Studying Efficiently in Medical School

Chris Hornung, MD
4 min readApr 25, 2022


This post is part of How to med school for competitive specialties, click the hyperlink to see my other posts in the series

I recently finished up my pre-clerkship years of medical school. As I reflected on the last two years and my experience in working as a tutor both before and during medical school, I noted some habits that I found effective at maximizing my efficiency. The rest of this article elaborates on the below figure.

Figure showing various levels of efficiency where time is the hours allotted to study and the y-axis is knowledge acquisition.

A note on time

Your time in medical school, and more specifically, your pre-clerkship years, is limited and precious. Quantifying your pre-clerkship years, if you start classes in late August and complete MS2 in mid-April two calendar years later, you have 19 months or 12,768 hours of medical school. Assuming you average 7 hours of sleep per day during that timeframe and your available hours are now 9,044 to learn material for courses and board exams (herein called medschooling).

However, being a good candidate for residency programs and being a relatively normal person that still finds time to exercise and hang out with friends and family will dictate that you do not spend all of your allotted hours medschooling. The key then is to figure out how to maximize the time you spend medschooling to free up space to do research, volunteer, get involved with extracurricular activities, and also do normal person, non-school related things. Below are four general principles to keep in mind.

Make a daily plan

Your day will expand to however much time you have available. For example, if you know you have 2 months to write the paper, you will probably wait until the last minute to complete it. However, when you are in a time crunch like needing to complete a paper before its deadline, you can complete it in a matter of hours. Creating a list of the tasks you want to complete in a given day along with a general timeline of when you want to complete them will simulate putting you into a time crunch and allow you to complete more tasks per given time.

Each morning after I ate breakfast, I looked at my calendar to identify gaps in my schedule (ie between lectures or meetings) and wrote down the tasks I wanted to complete during them on a post-it note. I then held myself accountable for using that time period to work only on the specified task. I generally also included some time to act as a buffer (see Option hour below) for day-to-day fires that arose as well as an “Other” period at the end of the day to finish the rest of my tasks that didn’t fit into a specific category.

Emphasize study methods that test your knowledge / Focus on your weak areas

My philosophy is to try to minimize the amount of time I spend initially learning information and move into testing my knowledge as quickly as possible. In practice, this meant watching lecture videos only one time and on 1.5x to 2x speed and then consolidating what I learned with Anki flashcards. I am generally a fan of Anki because:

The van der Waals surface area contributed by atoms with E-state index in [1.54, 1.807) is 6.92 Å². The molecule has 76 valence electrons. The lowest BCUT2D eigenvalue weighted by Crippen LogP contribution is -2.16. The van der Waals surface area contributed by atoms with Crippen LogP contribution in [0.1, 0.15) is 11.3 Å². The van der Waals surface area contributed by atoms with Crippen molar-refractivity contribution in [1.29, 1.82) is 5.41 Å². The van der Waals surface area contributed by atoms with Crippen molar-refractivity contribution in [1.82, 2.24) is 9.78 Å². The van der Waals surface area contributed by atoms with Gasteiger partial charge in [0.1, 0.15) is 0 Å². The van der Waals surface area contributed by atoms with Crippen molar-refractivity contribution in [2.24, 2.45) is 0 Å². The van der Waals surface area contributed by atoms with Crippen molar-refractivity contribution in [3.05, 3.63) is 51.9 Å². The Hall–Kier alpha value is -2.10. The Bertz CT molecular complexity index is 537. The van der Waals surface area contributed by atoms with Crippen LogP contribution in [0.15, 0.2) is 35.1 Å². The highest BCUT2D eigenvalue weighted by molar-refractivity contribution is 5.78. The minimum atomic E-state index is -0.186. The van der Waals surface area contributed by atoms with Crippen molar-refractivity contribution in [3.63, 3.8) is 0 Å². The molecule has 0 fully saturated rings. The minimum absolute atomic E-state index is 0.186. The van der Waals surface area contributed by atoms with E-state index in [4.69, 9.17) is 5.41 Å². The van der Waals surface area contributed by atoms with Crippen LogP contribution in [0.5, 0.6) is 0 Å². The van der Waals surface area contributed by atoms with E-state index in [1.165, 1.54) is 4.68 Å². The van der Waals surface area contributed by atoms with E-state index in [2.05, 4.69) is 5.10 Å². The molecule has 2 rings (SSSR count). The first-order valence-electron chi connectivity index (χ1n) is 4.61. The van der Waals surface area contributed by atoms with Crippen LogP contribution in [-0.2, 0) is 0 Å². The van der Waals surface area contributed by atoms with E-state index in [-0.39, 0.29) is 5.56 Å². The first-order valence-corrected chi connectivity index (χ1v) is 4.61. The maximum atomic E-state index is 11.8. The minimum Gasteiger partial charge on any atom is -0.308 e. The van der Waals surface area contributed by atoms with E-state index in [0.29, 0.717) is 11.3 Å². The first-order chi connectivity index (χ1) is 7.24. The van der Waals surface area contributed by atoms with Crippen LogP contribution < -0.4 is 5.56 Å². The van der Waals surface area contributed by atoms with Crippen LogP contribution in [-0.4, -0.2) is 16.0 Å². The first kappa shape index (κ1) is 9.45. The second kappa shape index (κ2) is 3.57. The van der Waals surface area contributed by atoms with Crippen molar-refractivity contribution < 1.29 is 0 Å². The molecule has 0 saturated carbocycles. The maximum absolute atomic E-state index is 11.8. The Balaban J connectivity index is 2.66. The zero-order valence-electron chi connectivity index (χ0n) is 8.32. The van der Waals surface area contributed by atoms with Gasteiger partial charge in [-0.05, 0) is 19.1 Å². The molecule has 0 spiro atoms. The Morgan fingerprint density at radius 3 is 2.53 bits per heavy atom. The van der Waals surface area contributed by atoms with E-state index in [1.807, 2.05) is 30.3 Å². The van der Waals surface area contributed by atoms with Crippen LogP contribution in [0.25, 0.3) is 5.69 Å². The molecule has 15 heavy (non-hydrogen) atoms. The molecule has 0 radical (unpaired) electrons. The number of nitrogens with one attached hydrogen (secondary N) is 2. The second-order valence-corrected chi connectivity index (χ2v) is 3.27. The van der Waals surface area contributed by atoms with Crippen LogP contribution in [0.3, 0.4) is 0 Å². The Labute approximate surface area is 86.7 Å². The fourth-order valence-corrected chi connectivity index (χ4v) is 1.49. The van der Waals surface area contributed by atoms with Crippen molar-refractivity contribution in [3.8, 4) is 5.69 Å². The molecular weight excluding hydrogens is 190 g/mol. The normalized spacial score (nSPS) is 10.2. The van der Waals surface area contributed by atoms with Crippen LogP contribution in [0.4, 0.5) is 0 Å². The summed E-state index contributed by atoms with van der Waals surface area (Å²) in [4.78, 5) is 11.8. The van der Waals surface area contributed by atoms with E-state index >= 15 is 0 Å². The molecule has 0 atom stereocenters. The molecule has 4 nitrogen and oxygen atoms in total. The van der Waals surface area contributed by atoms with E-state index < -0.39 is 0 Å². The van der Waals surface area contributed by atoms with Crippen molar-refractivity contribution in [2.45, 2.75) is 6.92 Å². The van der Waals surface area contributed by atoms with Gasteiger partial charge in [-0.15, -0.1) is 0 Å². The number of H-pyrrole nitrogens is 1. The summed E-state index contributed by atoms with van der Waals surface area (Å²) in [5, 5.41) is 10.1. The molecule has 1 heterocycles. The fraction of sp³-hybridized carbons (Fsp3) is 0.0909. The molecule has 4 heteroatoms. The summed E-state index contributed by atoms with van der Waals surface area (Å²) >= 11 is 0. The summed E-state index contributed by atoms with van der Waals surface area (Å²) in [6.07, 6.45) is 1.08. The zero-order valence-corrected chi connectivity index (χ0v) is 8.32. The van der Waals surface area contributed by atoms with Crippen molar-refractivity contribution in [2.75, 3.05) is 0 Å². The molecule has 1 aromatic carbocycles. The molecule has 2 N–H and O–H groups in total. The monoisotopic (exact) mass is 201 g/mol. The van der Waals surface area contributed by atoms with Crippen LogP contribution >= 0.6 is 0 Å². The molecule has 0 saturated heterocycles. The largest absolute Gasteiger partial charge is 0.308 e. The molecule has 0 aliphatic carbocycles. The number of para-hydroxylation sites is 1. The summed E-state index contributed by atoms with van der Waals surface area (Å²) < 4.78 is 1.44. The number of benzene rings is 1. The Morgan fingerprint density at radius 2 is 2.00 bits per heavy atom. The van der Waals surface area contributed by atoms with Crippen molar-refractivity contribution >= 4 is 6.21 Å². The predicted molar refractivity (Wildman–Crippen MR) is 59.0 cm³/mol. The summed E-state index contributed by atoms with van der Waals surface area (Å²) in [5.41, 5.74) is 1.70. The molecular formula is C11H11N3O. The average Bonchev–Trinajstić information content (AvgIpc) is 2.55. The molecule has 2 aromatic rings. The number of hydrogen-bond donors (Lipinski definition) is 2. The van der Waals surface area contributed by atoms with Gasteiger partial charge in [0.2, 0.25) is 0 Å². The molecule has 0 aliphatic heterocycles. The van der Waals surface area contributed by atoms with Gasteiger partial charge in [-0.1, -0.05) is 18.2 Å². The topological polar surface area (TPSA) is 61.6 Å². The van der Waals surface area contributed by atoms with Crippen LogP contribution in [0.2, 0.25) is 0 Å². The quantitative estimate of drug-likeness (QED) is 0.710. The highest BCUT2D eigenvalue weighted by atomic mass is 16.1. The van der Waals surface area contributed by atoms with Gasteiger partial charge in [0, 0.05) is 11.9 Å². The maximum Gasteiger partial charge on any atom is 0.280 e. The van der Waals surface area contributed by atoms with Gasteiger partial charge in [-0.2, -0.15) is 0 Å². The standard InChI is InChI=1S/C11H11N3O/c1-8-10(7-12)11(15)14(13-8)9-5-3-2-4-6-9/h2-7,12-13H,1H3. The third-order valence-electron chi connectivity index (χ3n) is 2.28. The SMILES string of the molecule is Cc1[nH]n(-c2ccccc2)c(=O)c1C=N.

1. it offloads the need to decide what to study each day from your brain. Once you unlock cards, it automatically creates your study schedule.
  2. Once you have unlocked and learned new cards, it preferentially shows you the information you are not comfortable with.

In addition, instead of first reviewing lecture notes while studying for exams, I would opt to begin studying by taking practice tests/questions. I ended up getting a fair amount of questions incorrect but was able to accurately assess information I did not know and focus on my weak areas. Once I knew where I was lacking knowledge, I would control F my lecture PDF’s for the concepts I was shaky on to review them.

Avoid reinventing the wheel

A mistake I made during my first term of MS1 was creating all of my own Anki cards from scratch. While I was effectively able to learn the material, I ended up sinking hours per day simply writing facts and copy/pasting images into flashcards, time that I could have been using for other pursuits.

If you choose to use Anki to study during medical school, use an existing deck such as Anking for board material. In terms of other pre-clerkship courses like anatomy, there are a number of good Anki decks available. I also recommend reading through the Anki manual before you start your courses. It is tedious and boring but will save you a bunch of time in the long run for finding the cards relevant to your lecture materials.

Find ways to “multi-task”

There are a number of great podcasts for Step1 that I would listen to while driving and working out. I personally recommend the Ed Goljan lectures (search on Google or Spotify). You might not get quite as much out of this study time as you would while sitting down at your desk, but I found it was a great way to cram in some extra learning during the day.

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Chris Hornung, MD

A twin in the Twin Cities. EVMS Otolaryngology Resident. Former MCAT Instructor. I really like tracking things.